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'Dot-Coms' Seek Cutting-Edge Office Space

Out are corner offices and marble foyers. Instead, designs include AstroTurf, metal garage doors and particle board.


AstroTurf covers the concrete office floor. Exposed heating ducts dangle from the ceiling. Signs of a business in trouble?

Not in the Internet realm, where these and other funky design features found in the home of are actually symbols of success.

"They're not like insurance firms," said interior designer Steve Karegeannes, who created the new Pasadena headquarters of, which operates a popular Internet search engine. "They said, 'Make it as cool and as creative as it can possibly be.' It's fun."

It's also profitable for the people who can make an office look cool. The vast amount of space being leased by Southern California Internet start-ups has generated a boom for interior designers with a flair for the unconventional and the ability to deal with a great deal of uncertainty. How do you, for example, create spaces for a firm that may outgrow its new offices before the blueprints are even dry?

The emerging specialists in "dot-com" design enjoy a great deal of creative freedom and face enormous challenges as they attempt to reflect the energy and attitude of companies that often reject the traditional symbols of Corporate America. Gone are the private corner offices, wood paneling and marble-clad lobbies of old-economy companies. What's in are vast flowing spaces, polished concrete floors and stainless steel surfaces.

The designers have also had to change their style of influencing clients, shedding their time-honored role as gurus of taste in deference to young, style-conscious managers who have their own ideas about what looks right.

Many designers are scrambling to learn more about the Internet, dot-com culture and how the new firms use space to attract key employees and impress investors. Pat Algiers, a member of the American Society of Interior Designers, regularly reads Internet and technology magazines, such as Red Herring and Fast Company, to stay in tune with her dot-com clients.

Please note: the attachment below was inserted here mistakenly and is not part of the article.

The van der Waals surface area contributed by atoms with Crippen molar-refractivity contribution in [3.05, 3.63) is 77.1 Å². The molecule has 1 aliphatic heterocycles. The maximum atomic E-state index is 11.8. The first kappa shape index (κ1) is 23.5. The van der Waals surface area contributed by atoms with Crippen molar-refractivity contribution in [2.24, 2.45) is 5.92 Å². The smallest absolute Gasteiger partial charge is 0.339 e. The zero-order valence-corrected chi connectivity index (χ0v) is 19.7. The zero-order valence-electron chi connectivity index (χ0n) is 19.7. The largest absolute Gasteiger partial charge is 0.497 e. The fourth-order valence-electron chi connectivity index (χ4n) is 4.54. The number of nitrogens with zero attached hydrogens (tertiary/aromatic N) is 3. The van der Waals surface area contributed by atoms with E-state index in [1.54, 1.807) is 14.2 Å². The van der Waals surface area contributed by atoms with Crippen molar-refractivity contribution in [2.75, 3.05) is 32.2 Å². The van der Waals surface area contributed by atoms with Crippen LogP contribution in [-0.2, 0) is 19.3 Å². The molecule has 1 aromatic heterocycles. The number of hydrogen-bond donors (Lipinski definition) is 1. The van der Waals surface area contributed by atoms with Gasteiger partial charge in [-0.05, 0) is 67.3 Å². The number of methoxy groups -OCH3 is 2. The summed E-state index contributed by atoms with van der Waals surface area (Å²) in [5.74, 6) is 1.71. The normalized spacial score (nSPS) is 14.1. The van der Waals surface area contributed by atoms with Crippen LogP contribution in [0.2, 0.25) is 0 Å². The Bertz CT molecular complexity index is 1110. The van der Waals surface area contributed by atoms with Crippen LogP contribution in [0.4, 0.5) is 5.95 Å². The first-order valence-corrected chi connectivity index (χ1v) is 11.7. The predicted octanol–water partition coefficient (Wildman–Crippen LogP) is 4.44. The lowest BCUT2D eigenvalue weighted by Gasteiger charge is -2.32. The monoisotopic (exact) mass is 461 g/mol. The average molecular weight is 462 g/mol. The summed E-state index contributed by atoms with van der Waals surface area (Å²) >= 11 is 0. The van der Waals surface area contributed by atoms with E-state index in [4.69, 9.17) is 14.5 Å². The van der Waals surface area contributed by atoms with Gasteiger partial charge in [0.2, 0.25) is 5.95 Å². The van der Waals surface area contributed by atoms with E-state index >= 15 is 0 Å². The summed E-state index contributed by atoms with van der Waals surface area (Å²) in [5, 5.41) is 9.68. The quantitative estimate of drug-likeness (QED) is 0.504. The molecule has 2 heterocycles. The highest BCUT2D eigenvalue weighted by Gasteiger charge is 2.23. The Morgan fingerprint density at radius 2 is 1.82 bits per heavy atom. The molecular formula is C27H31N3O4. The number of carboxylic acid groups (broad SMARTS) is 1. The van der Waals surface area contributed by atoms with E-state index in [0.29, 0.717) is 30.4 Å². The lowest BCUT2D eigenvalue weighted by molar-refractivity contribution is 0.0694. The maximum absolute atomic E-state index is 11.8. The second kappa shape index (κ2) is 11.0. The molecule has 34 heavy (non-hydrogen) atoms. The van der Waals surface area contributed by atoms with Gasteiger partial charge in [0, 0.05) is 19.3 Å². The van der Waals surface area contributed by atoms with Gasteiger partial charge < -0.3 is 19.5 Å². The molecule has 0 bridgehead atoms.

"It's a completely and totally different culture" than most traditional corporations have, said Algiers, whose Milwaukee firm has designed offices nationwide for and other e-commerce firms. Her design for's Silicon Valley offices, for example, features carpeting with purple and lime green stripes running on a diagonal.

"It had to scream energy. It had to scream attitude. And it had to look like a technically advanced space."

In Southern California, Wirt Design Group, where Karegeannes is a senior designer, has emerged as one of the most popular designers to the dot-coms. In addition to, Pasadena-based Wirt has created spaces for EarthLink Network, EToys, Idealab,, and the Wedding Channel. As a result, Wirt's revenue has been doubling annually in recent years and it has grown from two to nearly 30 employees since 1995.

Founder Jeff Wirt's knowledge of cyberspace has certainly grown in the more than five years since he was hired by Sky Dayton, the young entrepreneur who started EarthLink, now one of the nation's largest Internet service providers. In their first meeting, Dayton asked Wirt if he was familiar with the Internet. Wirt's reply: "No, but I've heard about it."

Now, Wirt's company Web site allows its designers and clients to collaborate online. On a recent Sacramento project for EarthLink, a Wirt designer used a digital camera to take photos of a building interior under construction and then posted those images on the Web site. EarthLink managers in Pasadena were able to monitor and comment on the work in progress.

The new technology helps Wirt keep up with the rapid-fire approach to design and construction that its new generation of clients demand. The 40,000-square-foot headquarters, for example, was built in eight weeks instead of the 12 it would normally take to construct.

"We are being asked to do more in less time," Wirt said.

Wirt and his fellow designers have also learned to abandon their egos. Instead of creating and selling a look to a client, interior designers often find themselves being challenged by style-conscious Internet entrepreneurs who know what they want.

"They'll pull out a picture from a magazine and say, 'We want our space to look like this,' " Karegeannes said.

The rapid growth of Internet start-ups has also forced interior designers to come up with more creative ways to accommodate new employees and upgraded technology. Plans for EToys' new headquarters on the Westside include specialized desks on casters that can be rolled closer together as the staff grows. A San Francisco high-tech incubator wants to experiment with walls--containing high-speed wiring--that can pivot into new positions to accommodate expanding firms and new tenants.

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